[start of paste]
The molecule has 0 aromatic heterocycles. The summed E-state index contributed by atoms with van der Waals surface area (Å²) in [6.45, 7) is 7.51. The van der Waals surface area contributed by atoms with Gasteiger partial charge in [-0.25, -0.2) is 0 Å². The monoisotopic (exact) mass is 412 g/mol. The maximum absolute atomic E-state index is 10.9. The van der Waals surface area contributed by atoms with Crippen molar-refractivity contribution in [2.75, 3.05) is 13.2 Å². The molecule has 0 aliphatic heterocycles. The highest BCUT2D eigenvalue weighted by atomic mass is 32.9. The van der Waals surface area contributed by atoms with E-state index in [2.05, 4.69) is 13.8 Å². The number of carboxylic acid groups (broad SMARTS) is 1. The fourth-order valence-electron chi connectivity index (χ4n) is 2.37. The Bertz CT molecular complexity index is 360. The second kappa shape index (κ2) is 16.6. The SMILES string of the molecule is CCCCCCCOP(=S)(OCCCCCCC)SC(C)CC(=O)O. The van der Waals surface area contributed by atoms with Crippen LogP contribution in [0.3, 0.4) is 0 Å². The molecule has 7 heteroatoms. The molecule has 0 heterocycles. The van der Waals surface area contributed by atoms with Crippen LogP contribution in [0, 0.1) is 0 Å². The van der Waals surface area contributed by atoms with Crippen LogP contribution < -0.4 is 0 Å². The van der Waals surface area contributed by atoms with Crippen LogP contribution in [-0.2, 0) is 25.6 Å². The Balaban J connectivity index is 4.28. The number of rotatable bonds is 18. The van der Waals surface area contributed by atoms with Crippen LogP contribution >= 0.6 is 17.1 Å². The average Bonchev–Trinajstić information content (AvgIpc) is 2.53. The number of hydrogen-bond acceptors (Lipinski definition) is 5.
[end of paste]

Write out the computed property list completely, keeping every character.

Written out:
The molecule has 0 aromatic heterocycles. The summed E-state index contributed by atoms with van der Waals surface area (Å²) in [6.45, 7) is 7.51. The van der Waals surface area contributed by atoms with Gasteiger partial charge in [-0.25, -0.2) is 0 Å². The monoisotopic (exact) mass is 412 g/mol. The maximum absolute atomic E-state index is 10.9. The van der Waals surface area contributed by atoms with Crippen molar-refractivity contribution in [2.75, 3.05) is 13.2 Å². The molecule has 0 aliphatic heterocycles. The highest BCUT2D eigenvalue weighted by atomic mass is 32.9. The van der Waals surface area contributed by atoms with E-state index in [2.05, 4.69) is 13.8 Å². The number of carboxylic acid groups (broad SMARTS) is 1. The fourth-order valence-electron chi connectivity index (χ4n) is 2.37. The Bertz CT molecular complexity index is 360. The second kappa shape index (κ2) is 16.6. The SMILES string of the molecule is CCCCCCCOP(=S)(OCCCCCCC)SC(C)CC(=O)O. The van der Waals surface area contributed by atoms with Crippen LogP contribution in [0.3, 0.4) is 0 Å². The molecule has 7 heteroatoms. The molecule has 0 heterocycles. The van der Waals surface area contributed by atoms with Crippen LogP contribution in [0, 0.1) is 0 Å². The van der Waals surface area contributed by atoms with Crippen LogP contribution < -0.4 is 0 Å². The van der Waals surface area contributed by atoms with Crippen LogP contribution in [-0.2, 0) is 25.6 Å². The Balaban J connectivity index is 4.28. The number of rotatable bonds is 18. The van der Waals surface area contributed by atoms with Crippen LogP contribution >= 0.6 is 17.1 Å². The average Bonchev–Trinajstić information content (AvgIpc) is 2.53. The number of hydrogen-bond acceptors (Lipinski definition) is 5.